Thursday, November 16, 2017

麺屋福丸 (Fukumaru in Sasazuka)



Duck ramen. Is this the latest trend in Japan? I'm seeing more and more shops popping up that either focus on a duck-based soup, or offer a once-a-week limited "duck day" to customers.


Fukumaru opened in June of 2017, and boast a duck soup using famous Iwate Prefecture fowl.


Other ingredients to consider are Tokyo craft soy sauce and a homemade duck oil.


The upper-left on the ticket machine is for the shoyu ramen. I love the use of duck oil. Many bowls of ramen in Japan use chicken oil, giving a golden sheen to the top of the soup, and adding a lot of chickeny umami. Duck oil is like chicken oil on steroids. It can be heavy if not done right. Fukumaru does it right.


Though the shoyu was great, the paitan was the one that blew me away. The same stock is cooked over a stronger heat, drawing more collagen out of the duck bones. The end product is a creamy duck broth that was unlike anything I had had before. Again, I'll use the analogy; duck soup is like chicken soup on steroids.


And, yes, is has a bit of that amazing duck oil.


From left to right; Soy sauce, creamy, tsukemen, spicy tsukemen.

Cute baby seats!


This is one of my rookie of the year picks for sure!


Tokyo, Shibuya-ku, Hatagaya 1-9-6
Closest station: Sasazuka

Open 11:00-15:00, 18:00-23:00
Sunday 11:00-22:00
Closed Mondays

Monday, November 13, 2017

Shin-Yokoham Ramen Museum Renewal



Have you been to the Ramen Museum in Yokohama? If you have traveled to Japan and have an interest in ramen, you most likely have. Attendance is up in a major way over the last few years, evident by the tour buses that line up outside (pro tip, show up when they open to avoid a possible line).

Due in part to this newfound popularity, the museum decided to renew their 1st floor. Previously, their museum section was . . . lacking. No English and small print displays meant that most people just went straight to the basement for a bowl. Well, the new exhibit is the complete opposite. Full-length articles in both English and Japanese, beautiful photographs, and some well-researched history.


For their reopening reception, the museum made the oldest known recipe of ramen in Japan. Dating from the Muromachi period (室町時代), approximately 1336 to 1573, this recipe uses flour, salt, and kansui.


There are only a few written accounts of this recipe, and it isn't until Mitsukuni Tokugawa ate ramen in 1697 that more information comes out. But, hey, a recipe is a recipe, so let's try!


No fancy noodle machines back in the 14th century. This would have been made by a soba master most likely.


The press was here in droves.


Knead, roll, cut.


There is, of course, more information at the Shin Yokohama Ramen Museum. The soup used is a bit of a mystery, but would most likely have been a simple mushroom dashi.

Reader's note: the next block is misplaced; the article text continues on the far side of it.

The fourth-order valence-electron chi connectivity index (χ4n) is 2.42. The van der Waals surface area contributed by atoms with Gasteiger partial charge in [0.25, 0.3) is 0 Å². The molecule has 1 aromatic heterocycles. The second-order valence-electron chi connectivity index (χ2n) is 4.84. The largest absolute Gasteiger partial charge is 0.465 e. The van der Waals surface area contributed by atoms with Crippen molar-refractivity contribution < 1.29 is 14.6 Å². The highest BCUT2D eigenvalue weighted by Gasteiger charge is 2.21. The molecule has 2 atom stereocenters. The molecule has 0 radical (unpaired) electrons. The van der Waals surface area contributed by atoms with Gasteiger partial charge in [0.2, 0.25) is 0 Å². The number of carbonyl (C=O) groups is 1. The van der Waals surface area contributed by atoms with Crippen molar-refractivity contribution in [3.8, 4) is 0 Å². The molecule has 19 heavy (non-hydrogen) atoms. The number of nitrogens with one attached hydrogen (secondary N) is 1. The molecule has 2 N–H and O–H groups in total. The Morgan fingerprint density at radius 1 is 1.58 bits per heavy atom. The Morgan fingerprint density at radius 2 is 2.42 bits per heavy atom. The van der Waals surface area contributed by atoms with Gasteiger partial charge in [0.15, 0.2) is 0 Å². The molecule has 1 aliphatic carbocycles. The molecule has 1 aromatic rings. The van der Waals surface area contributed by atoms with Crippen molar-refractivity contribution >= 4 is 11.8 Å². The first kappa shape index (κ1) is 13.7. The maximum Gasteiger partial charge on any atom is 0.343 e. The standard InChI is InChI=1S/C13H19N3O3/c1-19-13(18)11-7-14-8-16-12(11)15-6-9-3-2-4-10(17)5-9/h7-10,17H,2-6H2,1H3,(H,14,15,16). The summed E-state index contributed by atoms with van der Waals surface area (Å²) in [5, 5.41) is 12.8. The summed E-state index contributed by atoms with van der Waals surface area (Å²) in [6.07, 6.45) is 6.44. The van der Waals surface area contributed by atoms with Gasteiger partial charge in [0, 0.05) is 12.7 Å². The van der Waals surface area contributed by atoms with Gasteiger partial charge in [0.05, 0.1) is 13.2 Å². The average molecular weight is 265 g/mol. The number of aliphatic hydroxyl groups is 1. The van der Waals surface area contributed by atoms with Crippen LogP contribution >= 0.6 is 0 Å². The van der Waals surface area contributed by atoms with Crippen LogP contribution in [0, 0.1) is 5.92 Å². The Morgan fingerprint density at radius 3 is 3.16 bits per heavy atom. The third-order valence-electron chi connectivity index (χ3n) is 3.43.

A simple bowl that holds up a few centuries later.


The new museum has an entire wall of books. See anything you recognize?



It's a fun exhibit, and now that it is actually full of information, any self-respecting ramen nerd should check it out.


Of course, the basement is where the slurping is at, and the museum still houses a mix of permanent shops and rotating guests.


Up-to-date info on their site:

Thursday, November 9, 2017

桑嶋 (Kuwajima in Shimokitazawa)

らーめん 桑嶋


Kuwajima (or Kuwashima, sources differ) has been open since mid 2015 and adds a much needed bowl of excellent ramen to the Shimokitazawa landscape. I say much needed, but with Shimo being at the crossroads of both the Inokoshira Line and Odakyu Line, you could easily venture to dozens of other spots in minutes.


Kuwajima really brings it. Three bowls, all a bit different. If you can forgive their Engrish, the above sums them up perfectly.


The upper left is the creamy toripaitan, and it comes recommended by the shop. Just below that, in blue, is a fishy broth.


My friend, another ramen head from Osaka, went with the fish. Much bolder and in-your-face. That pork topping is killer. If you have an appetite, this is the one to get.


The chicken, on the other hand, is quite light. The side of wasabi is a nice touch, giving some kick to the creamy soup. Very chickeny, if that is a word. If you go with the special, you'll get extra chicken chashu topping, though for me it was a lot of food.


They also stock some counter-top condiments. Sansho pepper and a homemade konbu vinegar.


I should also note that Kuwajima is right next to the newly opened Ushitora beer bar. Apart from serving some excellent Japanese craft beer, they are open at 11:30am, something that is very uncommon in Japan. Grab a beer, slurp a bowl, and grab another beer all before 2pm!


Tokyo, Setagaya-ku, Daita 6-3-26
Closest station: Shimokitazawa

Open 12:00-14:00, 18:00-24:30
Closed Tuesdays